Northeast South Dakota
The day which almost wasn't. Great directional shear but an awful
time getting instability going due to persistent cloud cover along and
south of the warm front. Initial target was Redfield, SD. After
hanging out at the local DQ for a bit, a cell developed a little west
towards Orient, SD. After convincing Joel Lampe and Mark Eaves
who were with me we should head that direction for some "site
seeing" closer to the river, the rest of the day was interesting to say
the least. In addition to Mark and Joel, my good friend Eric Whitehill
and Robert Hahn from KVLY met up with us also as we headed west.
Watching the cell develop from about 10 miles west of Orient, SD. The base was really elongated and the east side
was very shelfy looking for a long time. We decided to head a little south yet as the precip core was moving almost
due north to we could see the updraft area a little better.
|Multi shot pano looking west. Very outflowish looking but notice that area to the right of the tree?
|The edges of the shelf/outflow area were seriously twisting on a horizontal plane...likely attributed to the strong
helicities good low level shear.
|Looking southwest at obvious outflow or linear interface area.
No change after several minutes. The base was still super elongated with the precip core well removed to the north of
the updraft area.
The updraft area was starting to pull in scud from the north but it was too far from the precip to develop a nice lowering or
wall cloud at this time.
I decided to head north on 212 then north again on CR45 to CR20 west of Cresbard, SD about 7 miles. As the cell started
to interact with the warm front and even stronger shear, things rapidly became more interesting as more traditional
lowering developed and an obvious rear flank downdraft was present.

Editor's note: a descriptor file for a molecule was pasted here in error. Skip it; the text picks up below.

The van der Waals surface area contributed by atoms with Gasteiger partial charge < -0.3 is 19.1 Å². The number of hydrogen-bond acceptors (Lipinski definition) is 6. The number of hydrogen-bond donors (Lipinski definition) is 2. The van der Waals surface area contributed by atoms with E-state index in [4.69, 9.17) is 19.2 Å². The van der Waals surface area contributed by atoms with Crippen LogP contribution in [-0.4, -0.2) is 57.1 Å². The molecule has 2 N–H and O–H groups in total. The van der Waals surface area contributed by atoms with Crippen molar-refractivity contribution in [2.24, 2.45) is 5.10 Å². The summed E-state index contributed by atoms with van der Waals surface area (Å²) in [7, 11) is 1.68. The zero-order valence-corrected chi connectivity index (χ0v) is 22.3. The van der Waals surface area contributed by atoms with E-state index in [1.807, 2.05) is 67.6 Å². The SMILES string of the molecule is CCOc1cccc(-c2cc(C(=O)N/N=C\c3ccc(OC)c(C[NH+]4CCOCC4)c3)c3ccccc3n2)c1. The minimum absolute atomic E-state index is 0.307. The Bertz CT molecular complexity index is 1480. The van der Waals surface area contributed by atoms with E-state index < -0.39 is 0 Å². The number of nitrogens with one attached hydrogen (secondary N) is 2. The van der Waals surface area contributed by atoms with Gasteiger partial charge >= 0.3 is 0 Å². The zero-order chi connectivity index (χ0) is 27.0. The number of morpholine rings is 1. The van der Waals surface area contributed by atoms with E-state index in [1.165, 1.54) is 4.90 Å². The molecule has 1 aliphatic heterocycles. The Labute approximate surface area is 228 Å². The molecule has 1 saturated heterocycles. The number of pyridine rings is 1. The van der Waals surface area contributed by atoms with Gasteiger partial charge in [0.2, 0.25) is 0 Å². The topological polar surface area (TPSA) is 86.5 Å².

A wider view of the cell. Messy still, but getting it's act together. At this time we noted some convergence of the rain
curtains around the lowering.
5:25pm looking S/SW. The first obvious ground circulation we observed. Broad and weak but areas would quickly
condense under the lowering as the RFD works it's way around. This feature is now rapidly moving directly at us.
5:26pm Robert notices this feature off to the west. It quickly becomes wrapped. Turns out this was a separate ground
circulation which would produce EF0 damage when it crossed CR20 west of our position. Skip Talbot ended up with a
really good view.
Back to the area we were interested in. By now this meso wildly rotating with the edge in front of us screaming form
southeast to northwest.
|5:29pm funnel developing on the southeastern edge as the cell still spins like a top.
5:30pm. I would say this feature was down at this time. The circulation was weak but rain curtains made it apparent. We had to
move east quickly as 16mm it was a lot closer than the image makes it look.
|5:34pm. The weak tornado about to cross the road about 1/4 to our west. That is Eric and Robert in the Durango behind us.
|5:35pm. Note the white on the road just behind the funnel. As fast as this was moving north the ground circulation was having a
hard time keeping up. Still sounded good though with a good rushing water sound. Also coo this was Robert's first tornado!
A couple of not so great video grabs the tornado as it was roping out. We had to move east again after it crossed the road due to the shelter
belt blocking our view. Tanner Shaaf and Nick Elms/Amanada Hill have much better video of this event.
After playing cat and mouse the strong rain wrapped couplet, we reached highway 12 just west of Ipswich, SD. Crazy horseshoe
cut into the meso still. The storm would produce one more tornado, an EF1 4 miles northeast of Ipswich but we never saw it.
|Blowing dirt to end the day.
|A couple of radar grabs from this day. The first is as the tornado was forming and the second of the rain wrapped couplet